Introduction To Polygonal Modeling And Three.js

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This article scratches the surface of the Three.js library. Once you are comfortable with the API, experimenting with particles, mapping and more complicated meshes can yield incredible results. Three.js is a gold mine for creating beautiful and complex Web experiments. Taking the extremely simple demonstration explained here and turning it into a mind-blowing experiment merely takes experimentation and the willingness to try new things.

When the third dimension is introduced into an entertainment medium, it forever changes the way that medium is presented and consumed. The photorealism of the CGI dinosaurs in Jurassic Park opened the doors for film creators to use computers to create visual environments that never would have been possible otherwise. VeggieTales spawned a new type of cartoon, one that uses 3-D objects instead of drawings and which inspired the creation of everything from Pixar and Dreamworks blockbusters to Saturday morning cartoons.

Computer software was greatly affected by this new trend in visual media. 3-D computer games such as Wolfenstein 3D, Quake and Doom reinvented PC gaming, and classic franchises that inspired a generation with their two-dimensional games, such as Super Mario Bros and Zelda, were being updated to 3-D in their subsequent titles.

Until the advent of the official WebGL specification in 2011, this three-dimensional trend had not gotten far in penetrating the Web and the browser. In the last few years, though, we have seen advancements in the use of 3-D models and animations on the Web similar to the trends in television, film and native software.

WebGL demonstrations, like the combined efforts of Epic and Mozilla to create a purely browser-based version of Epic Citadel, point to the massive potential of this new technology. Remembering the trouble of running Unreal Tournament natively on my old ’90s desktop, I find it mind-boggling that this type of presentation can now be used with our Web browsers.

Epic Citadel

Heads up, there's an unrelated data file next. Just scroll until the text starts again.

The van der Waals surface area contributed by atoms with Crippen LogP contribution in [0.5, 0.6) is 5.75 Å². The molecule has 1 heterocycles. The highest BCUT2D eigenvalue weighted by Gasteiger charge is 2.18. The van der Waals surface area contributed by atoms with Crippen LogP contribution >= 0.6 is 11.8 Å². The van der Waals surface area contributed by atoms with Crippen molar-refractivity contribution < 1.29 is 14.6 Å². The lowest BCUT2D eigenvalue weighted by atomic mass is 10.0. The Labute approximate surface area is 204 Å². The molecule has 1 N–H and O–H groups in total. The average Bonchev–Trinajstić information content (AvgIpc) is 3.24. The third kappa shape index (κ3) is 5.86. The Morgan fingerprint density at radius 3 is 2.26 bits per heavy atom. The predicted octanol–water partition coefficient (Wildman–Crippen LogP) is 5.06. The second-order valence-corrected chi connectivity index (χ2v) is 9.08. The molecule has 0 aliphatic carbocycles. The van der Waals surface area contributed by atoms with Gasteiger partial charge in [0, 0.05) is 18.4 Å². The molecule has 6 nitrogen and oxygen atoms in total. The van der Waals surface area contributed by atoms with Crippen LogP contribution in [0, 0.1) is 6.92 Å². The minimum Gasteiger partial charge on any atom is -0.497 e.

Epic Citadel by Mozilla and Epic. (Larger view)

An important catalyst for the interest in 3-D among Web developers was the creation of the Three.js JavaScript library by Ricardo Cabello (or Mr.doob). The goal of the project is to enable developers with little 3-D and WebGL experience to create incredibly sophisticated scenes using common JavaScript practices. Simply being knowledgable in JavaScript and the basics of modeling is more than enough to get started.

Setting The Scene

While you can hack with Three.js without having worked with 3-D software, to take advantage of the depth of the API, you should grasp the basics of modeling and animation. We’ll look at each of the parts that make up a scene and how they interact with each other. Once we understand these fundamentals, applying them to our Three.js demo will make much more sense.

The Mesh

The skeleton that makes up the shape of the 3-D objects we will be working with is commonly referred to as the mesh, although it is also called a wireframe or model. The mesh type typically used and the one we will use here is the polygonal model.

(Two other types of meshes are used to model 3-D objects. Curve modeling entails setting points in the scene that are connected by curves that shape the model. Digital sculpting involves using software that mimics actual substances. For instance, rather than working with shapes and polygons, it would feel more like sculpting out of clay.)

The meshes that make up a polygonal model consist of three parts: faces, edges and vertices. The faces are the individual polygons you see while viewing a mesh and that give the object its shape and structure. Edges run along the outside of the faces and are the connections between vertices. A vertex is the point where any number of these edges intersect. If the mesh is planned out and built correctly, then each vertex will be both at the intersection of edges and at the corners of the adjoining faces.

This allows the faces and edges to be pushed along with the vertices, and it explains why moving vertices in a full model is the most common and effective way to sculpt. Each of these parts is a separate and selectable entity with differing behaviors.